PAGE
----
A new and exciting technology part of AR is SLAM (Simultaneous Localization and Mapping). SLAM is a series of complex computations and algorithms which use sensors to construct maps and structures in unknown environments and localize the device position and orientation. Cameras and Inertial Measurement Units (IMUs) are available in 80 percent of smartphones globally, but it's mainly higher-end smartphones that can actually run SLAM today.
From a technical standpoint, SLAM is essentially a procedure that estimates the position and orientation of a device and builds a map of the environment using a camera input feed and IMUs (accelerometer and gyroscope) readings. Being able to determine the accurate location of a device in an unknown environment brings a lot of opportunities for developers to create new use cases and applications.
So how does the location determined by SLAM work on today's smartphones? The smartphone is building information about the environment through gathering data from IMU sensors and processing a video feed from the monocular camera.
IMUs provide information about the actual movements of the smartphone, but unfortunately not accurately enough to rely only on their readings. This limitation is overcome by combining it with the camera feed that provides valuable information about the environment. The camera feed is used to detect "D feature points" within the current frame and then attempts to correlate them with the points found in the previous frame. The points are likely be found in different positions from frame-to-frame, with this being the essence of the algorithm. Based on these relative points and the IMUs readings, the algorithm can work out the 3D position and orientation of the device with an accuracy to the centimeter range.
IMUs work at a higher frequency than the camera, with this helping to compensate for sudden camera movements that would otherwise provide blurry images. The magic of SLAM is that by combining IMUs with the camera feed it achieves an accuracy higher than the ones associated with the camera and IMUs separately.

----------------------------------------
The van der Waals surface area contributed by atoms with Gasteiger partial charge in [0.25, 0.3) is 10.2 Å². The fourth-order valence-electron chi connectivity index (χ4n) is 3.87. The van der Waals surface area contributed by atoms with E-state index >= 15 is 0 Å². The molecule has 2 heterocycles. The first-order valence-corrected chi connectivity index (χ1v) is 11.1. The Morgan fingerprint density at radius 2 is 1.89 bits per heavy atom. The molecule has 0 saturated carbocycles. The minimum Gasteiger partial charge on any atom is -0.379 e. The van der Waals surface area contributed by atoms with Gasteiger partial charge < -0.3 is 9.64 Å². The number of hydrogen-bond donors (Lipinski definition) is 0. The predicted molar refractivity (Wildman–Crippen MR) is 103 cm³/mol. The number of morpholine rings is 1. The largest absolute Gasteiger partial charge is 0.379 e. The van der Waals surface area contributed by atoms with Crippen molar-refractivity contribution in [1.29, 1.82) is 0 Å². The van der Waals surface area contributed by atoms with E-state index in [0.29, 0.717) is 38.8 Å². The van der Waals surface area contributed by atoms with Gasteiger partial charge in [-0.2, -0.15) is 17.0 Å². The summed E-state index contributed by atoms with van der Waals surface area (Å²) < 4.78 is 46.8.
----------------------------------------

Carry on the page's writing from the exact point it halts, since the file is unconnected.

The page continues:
As a result, the SLAM algorithmic pipeline also provides the 3D position of the 2D feature points that the system has been tracking. This set of 3D points is known as a "point cloud". The pipeline described above can also provide a "sparse point cloud" which we can then use to extract planes from the environment. Obviously, the devil is in the detail and it is more complicated, but this is, in essence, how "Sparse SLAM" works.
Through having an accurate position and orientation of the device provided by SLAM and knowing the camera parameters, it is then possible to render 3D virtual objects on top of the camera feed as "they were there". This allows for the enhancement of the real environment through virtual objects and features. This could provide a number of handy use cases for retail, for example, consumers could use SLAM to establish whether a wooden pot would be a good purchase through the virtual simulation.
The features described above are all part of "Sparse SLAM" but looking to the future it is likely that mapping will evolve to "Dense SLAM", with the simple planes moving towards more accurate geometrical representations of the real world.
Looking even further ahead, the ultimate goal for SLAM is rendering a virtual object in the real environment, so no one can tell what is real and what is virtual. This is something that won't happen overnight, but is likely to be the long-term future goal for those working in the AR and VR industries.
Both Sparse and Dense SLAM are technically possible today, but Sparse SLAM is far more common. Currently, Sparse SLAM is a method that is present on today's high-end smartphones based on monocular RGB cameras and IMU sensors. Whereas Dense SLAM can be found in more AR dedicated devices such as HoloLens, which has four cameras for tracking user positions, a Time of Flight sensor and IMU sensors.
A big focus for SLAM will be mobile devices. However, the technology is not just for mobile, as it will transcend across a number of different devices such as cars, robots, smartphones, VR headsets, laptops, etc. All these devices have different variations of inputs needed for SLAM, so there are likely to be a significant amount of different SLAM solutions in the future.
"Indeed, SLAM is likely to play a pivotal role in a number of exciting use cases for businesses and consumers, such as navigation, advertising and gaming," said ARM's Sylwester Bala, who will present more about SLAM in his Techtalk at Arm TechCon on Thursday 18th October.